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Fabius Pictor on the Cause of the Punic War

So too of the war of Antiochus with Rome. The cause
and of the war with Antiochus.
was evidently the exasperation of the Aetolians, who, thinking that they had been slighted in a number of instances at the end of the war with Philip, not only called in the aid of Antiochus, but resolved to go to every extremity in satisfying the anger which the events of that time had aroused in them. This was the cause. As for the pretext, it was the liberation of Greece, which they went from city to city with Antiochus proclaiming, without regard to reason or truth; while the first act in the war was the descent of Antiochus upon Demetrias.

My object in enlarging upon this distinction is not to attack the historians in question, but to rectify the ideas of the studious. A physician can do no good to the sick who does not know the causes of their ailments; nor can a statesman do any good who is unable to conceive the manner, cause, and source of the events with which he has from time to time to deal. Surely the former could not be expected to institute a suitable system of treatment for the body; nor the latter to grapple with the exigencies of the situation, without possessing this knowledge of its elements. There is nothing, therefore, which we ought to be more alive to, and to seek for, than the causes of every event which occurs. For the most important results are often produced by trifles; and it is invariably easier to apply remedial measures at the beginning, before things have got beyond the stage of conception and intention.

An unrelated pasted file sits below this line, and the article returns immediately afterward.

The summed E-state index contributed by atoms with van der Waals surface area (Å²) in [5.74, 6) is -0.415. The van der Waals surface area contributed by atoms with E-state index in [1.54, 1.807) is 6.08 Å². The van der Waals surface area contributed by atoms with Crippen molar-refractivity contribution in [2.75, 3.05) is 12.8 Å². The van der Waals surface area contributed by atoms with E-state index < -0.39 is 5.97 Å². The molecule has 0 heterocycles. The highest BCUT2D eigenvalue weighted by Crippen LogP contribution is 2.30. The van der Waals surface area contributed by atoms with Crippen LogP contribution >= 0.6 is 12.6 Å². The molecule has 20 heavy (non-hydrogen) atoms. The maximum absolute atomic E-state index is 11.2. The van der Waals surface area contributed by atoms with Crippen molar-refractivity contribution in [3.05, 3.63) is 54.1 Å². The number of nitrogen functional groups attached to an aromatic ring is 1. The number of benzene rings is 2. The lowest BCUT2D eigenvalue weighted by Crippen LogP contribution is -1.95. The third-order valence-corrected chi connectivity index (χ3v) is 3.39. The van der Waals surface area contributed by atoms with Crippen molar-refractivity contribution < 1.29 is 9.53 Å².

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  • Commentary references to this page (1):
    • Titus Livius (Livy), Ab urbe condita libri, erklärt von M. Weissenborn, books 43-44, commentary, 44.23
  • Cross-references to this page (1):
    • A Dictionary of Greek and Roman Antiquities (1890), EXE´RCITUS
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